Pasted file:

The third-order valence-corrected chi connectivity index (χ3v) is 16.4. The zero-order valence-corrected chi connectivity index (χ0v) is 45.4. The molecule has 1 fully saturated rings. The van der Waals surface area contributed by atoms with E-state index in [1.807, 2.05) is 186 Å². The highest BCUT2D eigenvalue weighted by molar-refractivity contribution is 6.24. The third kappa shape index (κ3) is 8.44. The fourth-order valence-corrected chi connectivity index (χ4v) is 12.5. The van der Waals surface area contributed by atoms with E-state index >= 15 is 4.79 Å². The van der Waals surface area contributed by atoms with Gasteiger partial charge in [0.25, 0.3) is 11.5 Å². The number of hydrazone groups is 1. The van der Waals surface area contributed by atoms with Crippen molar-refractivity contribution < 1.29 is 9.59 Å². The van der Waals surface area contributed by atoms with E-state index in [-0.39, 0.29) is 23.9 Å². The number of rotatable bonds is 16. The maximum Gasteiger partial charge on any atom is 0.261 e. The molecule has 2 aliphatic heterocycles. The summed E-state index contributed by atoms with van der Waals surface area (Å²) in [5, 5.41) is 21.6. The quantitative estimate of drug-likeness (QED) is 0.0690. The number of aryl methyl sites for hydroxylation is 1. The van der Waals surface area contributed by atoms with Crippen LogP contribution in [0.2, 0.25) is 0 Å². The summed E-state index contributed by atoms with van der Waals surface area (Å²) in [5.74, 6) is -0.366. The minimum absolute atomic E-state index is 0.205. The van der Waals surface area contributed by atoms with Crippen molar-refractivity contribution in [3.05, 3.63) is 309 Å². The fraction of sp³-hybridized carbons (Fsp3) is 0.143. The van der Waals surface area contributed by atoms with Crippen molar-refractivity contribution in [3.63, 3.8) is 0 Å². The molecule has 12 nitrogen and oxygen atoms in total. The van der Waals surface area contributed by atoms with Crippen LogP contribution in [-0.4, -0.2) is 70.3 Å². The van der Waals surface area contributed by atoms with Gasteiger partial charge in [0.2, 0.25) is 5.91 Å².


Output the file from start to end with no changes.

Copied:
The third-order valence-corrected chi connectivity index (χ3v) is 16.4. The zero-order valence-corrected chi connectivity index (χ0v) is 45.4. The molecule has 1 fully saturated rings. The van der Waals surface area contributed by atoms with E-state index in [1.807, 2.05) is 186 Å². The highest BCUT2D eigenvalue weighted by molar-refractivity contribution is 6.24. The third kappa shape index (κ3) is 8.44. The fourth-order valence-corrected chi connectivity index (χ4v) is 12.5. The van der Waals surface area contributed by atoms with E-state index >= 15 is 4.79 Å². The van der Waals surface area contributed by atoms with Gasteiger partial charge in [0.25, 0.3) is 11.5 Å². The number of hydrazone groups is 1. The van der Waals surface area contributed by atoms with Crippen molar-refractivity contribution < 1.29 is 9.59 Å². The van der Waals surface area contributed by atoms with E-state index in [-0.39, 0.29) is 23.9 Å². The number of rotatable bonds is 16. The maximum Gasteiger partial charge on any atom is 0.261 e. The molecule has 2 aliphatic heterocycles. The summed E-state index contributed by atoms with van der Waals surface area (Å²) in [5, 5.41) is 21.6. The quantitative estimate of drug-likeness (QED) is 0.0690. The number of aryl methyl sites for hydroxylation is 1. The van der Waals surface area contributed by atoms with Crippen LogP contribution in [0.2, 0.25) is 0 Å². The summed E-state index contributed by atoms with van der Waals surface area (Å²) in [5.74, 6) is -0.366. The minimum absolute atomic E-state index is 0.205. The van der Waals surface area contributed by atoms with Crippen molar-refractivity contribution in [3.05, 3.63) is 309 Å². The fraction of sp³-hybridized carbons (Fsp3) is 0.143. The van der Waals surface area contributed by atoms with Crippen molar-refractivity contribution in [3.63, 3.8) is 0 Å². The molecule has 12 nitrogen and oxygen atoms in total. The van der Waals surface area contributed by atoms with Crippen LogP contribution in [-0.4, -0.2) is 70.3 Å². The van der Waals surface area contributed by atoms with Gasteiger partial charge in [0.2, 0.25) is 5.91 Å².